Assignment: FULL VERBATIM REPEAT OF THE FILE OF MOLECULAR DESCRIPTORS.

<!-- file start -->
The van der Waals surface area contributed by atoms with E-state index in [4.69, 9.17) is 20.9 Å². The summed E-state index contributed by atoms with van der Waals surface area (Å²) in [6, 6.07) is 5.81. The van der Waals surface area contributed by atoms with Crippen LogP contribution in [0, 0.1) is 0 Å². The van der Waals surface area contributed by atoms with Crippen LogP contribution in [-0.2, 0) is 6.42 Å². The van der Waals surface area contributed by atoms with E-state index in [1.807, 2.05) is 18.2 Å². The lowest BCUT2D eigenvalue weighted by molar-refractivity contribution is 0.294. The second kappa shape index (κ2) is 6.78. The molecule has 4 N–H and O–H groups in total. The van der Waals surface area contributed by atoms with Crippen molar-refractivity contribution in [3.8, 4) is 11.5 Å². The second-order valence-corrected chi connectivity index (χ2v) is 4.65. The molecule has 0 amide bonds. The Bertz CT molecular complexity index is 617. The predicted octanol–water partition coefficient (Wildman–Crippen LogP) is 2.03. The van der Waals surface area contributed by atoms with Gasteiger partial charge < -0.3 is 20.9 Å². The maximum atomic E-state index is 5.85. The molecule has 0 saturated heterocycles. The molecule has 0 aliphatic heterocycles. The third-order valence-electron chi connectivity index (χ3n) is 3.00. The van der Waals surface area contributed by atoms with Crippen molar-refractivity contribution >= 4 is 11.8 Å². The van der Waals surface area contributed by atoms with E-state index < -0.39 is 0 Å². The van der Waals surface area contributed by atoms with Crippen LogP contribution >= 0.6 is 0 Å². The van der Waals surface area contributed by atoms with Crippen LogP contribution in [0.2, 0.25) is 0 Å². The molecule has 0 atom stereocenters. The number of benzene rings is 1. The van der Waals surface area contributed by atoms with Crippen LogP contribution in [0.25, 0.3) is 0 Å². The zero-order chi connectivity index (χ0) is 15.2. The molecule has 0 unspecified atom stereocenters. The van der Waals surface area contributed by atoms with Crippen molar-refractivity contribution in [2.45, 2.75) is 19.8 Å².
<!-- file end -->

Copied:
The van der Waals surface area contributed by atoms with E-state index in [4.69, 9.17) is 20.9 Å². The summed E-state index contributed by atoms with van der Waals surface area (Å²) in [6, 6.07) is 5.81. The van der Waals surface area contributed by atoms with Crippen LogP contribution in [0, 0.1) is 0 Å². The van der Waals surface area contributed by atoms with Crippen LogP contribution in [-0.2, 0) is 6.42 Å². The van der Waals surface area contributed by atoms with E-state index in [1.807, 2.05) is 18.2 Å². The lowest BCUT2D eigenvalue weighted by molar-refractivity contribution is 0.294. The second kappa shape index (κ2) is 6.78. The molecule has 4 N–H and O–H groups in total. The van der Waals surface area contributed by atoms with Crippen molar-refractivity contribution in [3.8, 4) is 11.5 Å². The second-order valence-corrected chi connectivity index (χ2v) is 4.65. The molecule has 0 amide bonds. The Bertz CT molecular complexity index is 617. The predicted octanol–water partition coefficient (Wildman–Crippen LogP) is 2.03. The van der Waals surface area contributed by atoms with Gasteiger partial charge < -0.3 is 20.9 Å². The maximum atomic E-state index is 5.85. The molecule has 0 saturated heterocycles. The molecule has 0 aliphatic heterocycles. The third-order valence-electron chi connectivity index (χ3n) is 3.00. The van der Waals surface area contributed by atoms with Crippen molar-refractivity contribution >= 4 is 11.8 Å². The van der Waals surface area contributed by atoms with E-state index < -0.39 is 0 Å². The van der Waals surface area contributed by atoms with Crippen LogP contribution >= 0.6 is 0 Å². The van der Waals surface area contributed by atoms with Crippen LogP contribution in [0.2, 0.25) is 0 Å². The molecule has 0 atom stereocenters. The number of benzene rings is 1. The van der Waals surface area contributed by atoms with Crippen LogP contribution in [0.25, 0.3) is 0 Å². The zero-order chi connectivity index (χ0) is 15.2. The molecule has 0 unspecified atom stereocenters. The van der Waals surface area contributed by atoms with Crippen molar-refractivity contribution in [2.45, 2.75) is 19.8 Å².